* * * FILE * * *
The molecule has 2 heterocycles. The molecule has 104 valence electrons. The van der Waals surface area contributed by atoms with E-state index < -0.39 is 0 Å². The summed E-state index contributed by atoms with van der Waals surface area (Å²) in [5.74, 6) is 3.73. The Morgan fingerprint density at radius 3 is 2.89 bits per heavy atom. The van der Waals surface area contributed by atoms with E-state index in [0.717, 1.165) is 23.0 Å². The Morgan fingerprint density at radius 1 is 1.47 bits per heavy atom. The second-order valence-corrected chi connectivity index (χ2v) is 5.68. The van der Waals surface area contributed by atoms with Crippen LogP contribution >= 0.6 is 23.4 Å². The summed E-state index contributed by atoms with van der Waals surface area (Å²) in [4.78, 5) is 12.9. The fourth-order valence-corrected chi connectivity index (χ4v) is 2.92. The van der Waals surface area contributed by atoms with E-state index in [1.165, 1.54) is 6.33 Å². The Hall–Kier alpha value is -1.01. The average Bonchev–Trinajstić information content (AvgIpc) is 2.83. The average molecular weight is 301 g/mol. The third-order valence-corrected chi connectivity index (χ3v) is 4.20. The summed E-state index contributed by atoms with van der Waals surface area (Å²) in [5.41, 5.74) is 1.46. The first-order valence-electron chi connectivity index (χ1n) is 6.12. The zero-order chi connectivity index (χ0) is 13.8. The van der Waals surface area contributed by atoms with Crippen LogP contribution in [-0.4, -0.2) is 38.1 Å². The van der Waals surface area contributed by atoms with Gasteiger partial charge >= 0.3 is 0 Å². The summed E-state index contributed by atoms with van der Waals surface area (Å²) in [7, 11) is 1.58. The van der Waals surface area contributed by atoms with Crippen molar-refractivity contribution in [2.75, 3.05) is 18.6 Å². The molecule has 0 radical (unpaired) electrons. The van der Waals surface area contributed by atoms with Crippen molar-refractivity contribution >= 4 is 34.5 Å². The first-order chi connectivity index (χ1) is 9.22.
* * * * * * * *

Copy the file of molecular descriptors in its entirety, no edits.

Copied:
The molecule has 2 heterocycles. The molecule has 104 valence electrons. The van der Waals surface area contributed by atoms with E-state index < -0.39 is 0 Å². The summed E-state index contributed by atoms with van der Waals surface area (Å²) in [5.74, 6) is 3.73. The Morgan fingerprint density at radius 3 is 2.89 bits per heavy atom. The van der Waals surface area contributed by atoms with E-state index in [0.717, 1.165) is 23.0 Å². The Morgan fingerprint density at radius 1 is 1.47 bits per heavy atom. The second-order valence-corrected chi connectivity index (χ2v) is 5.68. The van der Waals surface area contributed by atoms with Crippen LogP contribution >= 0.6 is 23.4 Å². The summed E-state index contributed by atoms with van der Waals surface area (Å²) in [4.78, 5) is 12.9. The fourth-order valence-corrected chi connectivity index (χ4v) is 2.92. The van der Waals surface area contributed by atoms with E-state index in [1.165, 1.54) is 6.33 Å². The Hall–Kier alpha value is -1.01. The average Bonchev–Trinajstić information content (AvgIpc) is 2.83. The average molecular weight is 301 g/mol. The third-order valence-corrected chi connectivity index (χ3v) is 4.20. The summed E-state index contributed by atoms with van der Waals surface area (Å²) in [5.41, 5.74) is 1.46. The first-order valence-electron chi connectivity index (χ1n) is 6.12. The zero-order chi connectivity index (χ0) is 13.8. The van der Waals surface area contributed by atoms with Crippen LogP contribution in [-0.4, -0.2) is 38.1 Å². The van der Waals surface area contributed by atoms with Gasteiger partial charge >= 0.3 is 0 Å². The summed E-state index contributed by atoms with van der Waals surface area (Å²) in [7, 11) is 1.58. The van der Waals surface area contributed by atoms with Crippen molar-refractivity contribution in [2.75, 3.05) is 18.6 Å². The molecule has 0 radical (unpaired) electrons. The van der Waals surface area contributed by atoms with Crippen molar-refractivity contribution >= 4 is 34.5 Å². The first-order chi connectivity index (χ1) is 9.22.